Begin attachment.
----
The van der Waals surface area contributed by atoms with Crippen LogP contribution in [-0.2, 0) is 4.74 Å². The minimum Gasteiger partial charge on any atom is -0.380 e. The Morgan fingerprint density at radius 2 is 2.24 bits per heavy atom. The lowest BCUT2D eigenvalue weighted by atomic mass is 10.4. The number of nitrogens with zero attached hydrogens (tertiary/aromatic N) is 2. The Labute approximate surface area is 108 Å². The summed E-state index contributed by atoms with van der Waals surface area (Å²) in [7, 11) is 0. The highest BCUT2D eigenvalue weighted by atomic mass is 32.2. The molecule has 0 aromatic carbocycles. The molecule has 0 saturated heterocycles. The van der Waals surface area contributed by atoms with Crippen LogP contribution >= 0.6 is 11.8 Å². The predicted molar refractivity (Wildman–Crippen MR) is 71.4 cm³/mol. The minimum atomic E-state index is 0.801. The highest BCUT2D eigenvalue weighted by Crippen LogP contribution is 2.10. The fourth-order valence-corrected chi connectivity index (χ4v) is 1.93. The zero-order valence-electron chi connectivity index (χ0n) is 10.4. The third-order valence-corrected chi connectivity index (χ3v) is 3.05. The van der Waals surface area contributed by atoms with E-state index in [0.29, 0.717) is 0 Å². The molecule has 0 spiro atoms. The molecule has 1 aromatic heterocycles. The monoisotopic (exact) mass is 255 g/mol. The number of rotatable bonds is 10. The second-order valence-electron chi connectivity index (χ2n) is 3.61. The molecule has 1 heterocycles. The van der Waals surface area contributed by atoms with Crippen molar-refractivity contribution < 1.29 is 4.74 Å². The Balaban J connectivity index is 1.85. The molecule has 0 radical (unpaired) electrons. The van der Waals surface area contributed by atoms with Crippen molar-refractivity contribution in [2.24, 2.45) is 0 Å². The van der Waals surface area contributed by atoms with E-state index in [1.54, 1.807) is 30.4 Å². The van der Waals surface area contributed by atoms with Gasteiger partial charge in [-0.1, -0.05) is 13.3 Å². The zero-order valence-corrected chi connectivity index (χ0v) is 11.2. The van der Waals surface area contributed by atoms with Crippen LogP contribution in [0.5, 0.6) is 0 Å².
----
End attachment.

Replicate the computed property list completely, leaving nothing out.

The van der Waals surface area contributed by atoms with Crippen LogP contribution in [-0.2, 0) is 4.74 Å². The minimum Gasteiger partial charge on any atom is -0.380 e. The Morgan fingerprint density at radius 2 is 2.24 bits per heavy atom. The lowest BCUT2D eigenvalue weighted by atomic mass is 10.4. The number of nitrogens with zero attached hydrogens (tertiary/aromatic N) is 2. The Labute approximate surface area is 108 Å². The summed E-state index contributed by atoms with van der Waals surface area (Å²) in [7, 11) is 0. The highest BCUT2D eigenvalue weighted by atomic mass is 32.2. The molecule has 0 aromatic carbocycles. The molecule has 0 saturated heterocycles. The van der Waals surface area contributed by atoms with Crippen LogP contribution >= 0.6 is 11.8 Å². The predicted molar refractivity (Wildman–Crippen MR) is 71.4 cm³/mol. The minimum atomic E-state index is 0.801. The highest BCUT2D eigenvalue weighted by Crippen LogP contribution is 2.10. The fourth-order valence-corrected chi connectivity index (χ4v) is 1.93. The zero-order valence-electron chi connectivity index (χ0n) is 10.4. The third-order valence-corrected chi connectivity index (χ3v) is 3.05. The van der Waals surface area contributed by atoms with E-state index in [0.29, 0.717) is 0 Å². The molecule has 0 spiro atoms. The molecule has 1 aromatic heterocycles. The monoisotopic (exact) mass is 255 g/mol. The number of rotatable bonds is 10. The second-order valence-electron chi connectivity index (χ2n) is 3.61. The molecule has 1 heterocycles. The van der Waals surface area contributed by atoms with Crippen molar-refractivity contribution < 1.29 is 4.74 Å². The Balaban J connectivity index is 1.85. The molecule has 0 radical (unpaired) electrons. The van der Waals surface area contributed by atoms with Crippen molar-refractivity contribution in [2.24, 2.45) is 0 Å². The van der Waals surface area contributed by atoms with E-state index in [1.54, 1.807) is 30.4 Å². The van der Waals surface area contributed by atoms with Gasteiger partial charge in [-0.1, -0.05) is 13.3 Å². The zero-order valence-corrected chi connectivity index (χ0v) is 11.2. The van der Waals surface area contributed by atoms with Crippen LogP contribution in [0.5, 0.6) is 0 Å².